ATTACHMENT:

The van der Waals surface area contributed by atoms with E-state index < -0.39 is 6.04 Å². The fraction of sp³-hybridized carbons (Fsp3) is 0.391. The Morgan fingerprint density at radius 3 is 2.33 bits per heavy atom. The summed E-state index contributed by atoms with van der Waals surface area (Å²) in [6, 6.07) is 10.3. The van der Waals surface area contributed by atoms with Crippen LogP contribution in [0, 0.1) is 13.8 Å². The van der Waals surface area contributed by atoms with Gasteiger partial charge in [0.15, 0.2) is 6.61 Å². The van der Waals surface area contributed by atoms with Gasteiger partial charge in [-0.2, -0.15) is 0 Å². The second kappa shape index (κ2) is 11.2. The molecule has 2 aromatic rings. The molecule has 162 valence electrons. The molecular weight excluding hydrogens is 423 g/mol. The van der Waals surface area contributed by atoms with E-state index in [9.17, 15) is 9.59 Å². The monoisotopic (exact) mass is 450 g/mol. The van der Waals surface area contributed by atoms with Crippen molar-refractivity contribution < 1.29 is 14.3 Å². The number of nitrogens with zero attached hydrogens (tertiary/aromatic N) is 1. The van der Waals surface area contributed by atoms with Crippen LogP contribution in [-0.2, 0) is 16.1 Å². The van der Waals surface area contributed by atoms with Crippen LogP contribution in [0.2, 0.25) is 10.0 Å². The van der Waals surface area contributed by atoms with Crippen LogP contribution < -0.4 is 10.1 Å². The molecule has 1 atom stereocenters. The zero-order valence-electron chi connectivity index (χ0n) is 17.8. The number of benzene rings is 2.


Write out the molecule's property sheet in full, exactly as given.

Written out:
The van der Waals surface area contributed by atoms with E-state index < -0.39 is 6.04 Å². The fraction of sp³-hybridized carbons (Fsp3) is 0.391. The Morgan fingerprint density at radius 3 is 2.33 bits per heavy atom. The summed E-state index contributed by atoms with van der Waals surface area (Å²) in [6, 6.07) is 10.3. The van der Waals surface area contributed by atoms with Crippen LogP contribution in [0, 0.1) is 13.8 Å². The van der Waals surface area contributed by atoms with Gasteiger partial charge in [0.15, 0.2) is 6.61 Å². The van der Waals surface area contributed by atoms with Gasteiger partial charge in [-0.2, -0.15) is 0 Å². The second kappa shape index (κ2) is 11.2. The molecule has 2 aromatic rings. The molecule has 162 valence electrons. The molecular weight excluding hydrogens is 423 g/mol. The van der Waals surface area contributed by atoms with E-state index in [9.17, 15) is 9.59 Å². The monoisotopic (exact) mass is 450 g/mol. The van der Waals surface area contributed by atoms with Crippen molar-refractivity contribution < 1.29 is 14.3 Å². The number of nitrogens with zero attached hydrogens (tertiary/aromatic N) is 1. The van der Waals surface area contributed by atoms with Crippen LogP contribution in [-0.2, 0) is 16.1 Å². The van der Waals surface area contributed by atoms with Crippen LogP contribution in [0.2, 0.25) is 10.0 Å². The van der Waals surface area contributed by atoms with Crippen LogP contribution < -0.4 is 10.1 Å². The molecule has 1 atom stereocenters. The zero-order valence-electron chi connectivity index (χ0n) is 17.8. The number of benzene rings is 2.